WHERE DID THE I-40 OVERLOOK STOPS GO? That question comes from Phyllis and Bruce Tempest, who ask in an email, “Why were the roadside rest stops on both the north and south side of Interstate 40 overlooking the Laguna Pueblo removed and the area regraded?”
Delane D. Baros, quality manager/public information officer for the New Mexico Department of Transportation’s District Six office, says it came down to safety.
“The scenic overlook stops on each side of I-40 at Laguna were removed because of environmental and health and safety issues. Both locations did not have restroom facilities nor running water and were simply intended as a ‘scenic overlook’ with four large 50-gallon trash receptacles, two on each side, available for motorists.”
Fair warning: This is where the explanation takes a turn to the graphic. You may want to wait to keep reading until long after breakfast. For those with stronger stomachs, it’s important to know what NMDOT crews deal with and what precipitated the shutdown decision.
Baros says, “The District Rest Area Crew, who are charged with the upkeep and normal maintenance of all rest areas in our district, including the scenic overlook stop, were faced with a variety of health risks. They were encountering and picking up an enormous amount of urine-filled plastic containers – water jugs, water and soda bottles, etc. – and hypodermic needles on a daily basis. On several occasions our employees were ‘sprayed’ with the urine bottles because they had built up pressure from being enclosed and sitting in the heat, exploding as soon as they were disturbed.”
And somehow, it gets worse.
“Moreover, both sides of the scenic overlook stop were becoming illegal dump sites as our crews were no longer replacing bags in the trash receptacles, but having to take a larger truck to pick up and haul away mattresses, dead animal carcasses, large amounts of bagged trash and the like,” Baros says.
In other words, visitors had turned the overlooks into literal dumps.
But wait, there’s more.
“Months prior to the closure,” Baros says, “NMDOT discovered significant issues that were unsafe to the environment and our personnel, who lacked training and protective equipment to handle these risks. Extensive evidence of auto/truck engine services being performed was found. There were used oil filters and the soil was saturated with motor oil throughout both stops. The most significant hazard was evidence of an RV or similar vehicle that had its human waste compartment emptied onto the ground. Part of it was saturated into the soil, and the remainder into a nearby arroyo.”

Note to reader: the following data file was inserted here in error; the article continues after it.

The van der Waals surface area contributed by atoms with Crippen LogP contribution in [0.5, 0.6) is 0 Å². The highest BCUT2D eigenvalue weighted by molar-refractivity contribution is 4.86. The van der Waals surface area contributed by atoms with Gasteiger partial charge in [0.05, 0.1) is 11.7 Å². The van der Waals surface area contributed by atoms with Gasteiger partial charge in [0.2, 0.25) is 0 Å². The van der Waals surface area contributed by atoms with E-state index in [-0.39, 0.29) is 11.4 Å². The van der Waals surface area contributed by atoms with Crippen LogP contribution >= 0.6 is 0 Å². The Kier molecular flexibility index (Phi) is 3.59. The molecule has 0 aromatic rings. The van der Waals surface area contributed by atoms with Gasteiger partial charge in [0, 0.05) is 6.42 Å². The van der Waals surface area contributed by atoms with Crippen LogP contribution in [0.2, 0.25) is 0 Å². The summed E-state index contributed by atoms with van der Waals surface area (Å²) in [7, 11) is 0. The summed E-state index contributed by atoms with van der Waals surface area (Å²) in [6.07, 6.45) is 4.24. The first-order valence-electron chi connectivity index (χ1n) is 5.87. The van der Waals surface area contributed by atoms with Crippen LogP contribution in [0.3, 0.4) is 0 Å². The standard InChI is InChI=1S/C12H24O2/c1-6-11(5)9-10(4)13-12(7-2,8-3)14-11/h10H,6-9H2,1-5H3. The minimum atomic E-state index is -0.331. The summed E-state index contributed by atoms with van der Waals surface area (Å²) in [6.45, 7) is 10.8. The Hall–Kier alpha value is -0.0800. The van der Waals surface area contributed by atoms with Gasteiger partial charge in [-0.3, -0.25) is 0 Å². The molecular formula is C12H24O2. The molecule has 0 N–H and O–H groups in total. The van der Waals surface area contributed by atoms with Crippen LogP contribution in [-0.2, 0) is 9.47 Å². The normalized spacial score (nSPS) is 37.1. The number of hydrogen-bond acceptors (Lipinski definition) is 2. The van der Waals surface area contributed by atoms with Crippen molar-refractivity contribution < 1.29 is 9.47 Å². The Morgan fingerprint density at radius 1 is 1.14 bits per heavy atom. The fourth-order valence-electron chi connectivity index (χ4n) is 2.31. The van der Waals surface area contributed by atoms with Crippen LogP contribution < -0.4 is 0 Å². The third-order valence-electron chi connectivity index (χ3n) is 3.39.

Barros explains the risks not only to NMDOT employees but to the traveling public led to the decision “to close both scenic overlook stops after meeting with pueblo officials and consulting with the NMDOT Maintenance Bureau.”
Motorists are advised to now take advantage of the Acomita Rest Area 12 miles west, which has a restroom, dog run and RV facilities. In addition, Baros points out there are two casinos with full-service truck stops/travel centers, 6 and 12 miles west of the shuttered overlooks, and one gas station/convenience store less than one mile east.
And so that the vandalism doesn’t happen again, Baros says “to prevent unauthorized entrance/parking, NMDOT has removed the pavement and backfill and removed the ingress/egress lanes along with any striping.”
YOU CAN’T GET TO I-40 FROM TRAMWAY: That’s until Friday.
All access to I-40 at Tramway will be closed from 9 a.m. to 4:30 p.m. starting Monday through Feb. 7, according to a news release from Kimberly Gallegos, NMDOT’s District Three public information officer.
Crews will be doing a mill-and-inlay project, where they grind up the top layer of asphalt and replace it. Both eastbound and westbound on-ramps at I-40/Tramway will be closed, as will the westbound off-ramp.
Editorial page editor D’Val Westphal tackles commuter issues for the Metro area on Mondays. Reach her at 823-3858; firstname.lastname@example.org; or 7777 Jefferson NE, Albuquerque, N.M., 87109.